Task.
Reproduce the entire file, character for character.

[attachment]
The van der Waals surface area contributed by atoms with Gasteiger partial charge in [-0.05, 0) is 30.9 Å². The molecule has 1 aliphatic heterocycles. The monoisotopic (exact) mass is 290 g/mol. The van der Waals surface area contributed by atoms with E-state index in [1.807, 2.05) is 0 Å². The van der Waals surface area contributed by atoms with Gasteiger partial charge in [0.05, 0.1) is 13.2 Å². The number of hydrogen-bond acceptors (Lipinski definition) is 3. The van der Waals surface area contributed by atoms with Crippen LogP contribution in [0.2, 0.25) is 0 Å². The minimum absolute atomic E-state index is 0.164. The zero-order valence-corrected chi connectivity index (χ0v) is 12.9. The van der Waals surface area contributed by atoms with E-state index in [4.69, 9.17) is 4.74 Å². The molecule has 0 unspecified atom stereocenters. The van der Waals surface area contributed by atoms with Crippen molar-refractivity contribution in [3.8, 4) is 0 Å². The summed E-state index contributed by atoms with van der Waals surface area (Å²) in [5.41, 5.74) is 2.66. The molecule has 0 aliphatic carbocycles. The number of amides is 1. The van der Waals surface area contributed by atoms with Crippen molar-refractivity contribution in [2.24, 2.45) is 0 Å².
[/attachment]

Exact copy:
The van der Waals surface area contributed by atoms with Gasteiger partial charge in [-0.05, 0) is 30.9 Å². The molecule has 1 aliphatic heterocycles. The monoisotopic (exact) mass is 290 g/mol. The van der Waals surface area contributed by atoms with E-state index in [1.807, 2.05) is 0 Å². The van der Waals surface area contributed by atoms with Gasteiger partial charge in [0.05, 0.1) is 13.2 Å². The number of hydrogen-bond acceptors (Lipinski definition) is 3. The van der Waals surface area contributed by atoms with Crippen LogP contribution in [0.2, 0.25) is 0 Å². The minimum absolute atomic E-state index is 0.164. The zero-order valence-corrected chi connectivity index (χ0v) is 12.9. The van der Waals surface area contributed by atoms with E-state index in [4.69, 9.17) is 4.74 Å². The molecule has 0 unspecified atom stereocenters. The van der Waals surface area contributed by atoms with Crippen molar-refractivity contribution in [3.8, 4) is 0 Å². The summed E-state index contributed by atoms with van der Waals surface area (Å²) in [5.41, 5.74) is 2.66. The molecule has 0 aliphatic carbocycles. The number of amides is 1. The van der Waals surface area contributed by atoms with Crippen molar-refractivity contribution in [2.24, 2.45) is 0 Å².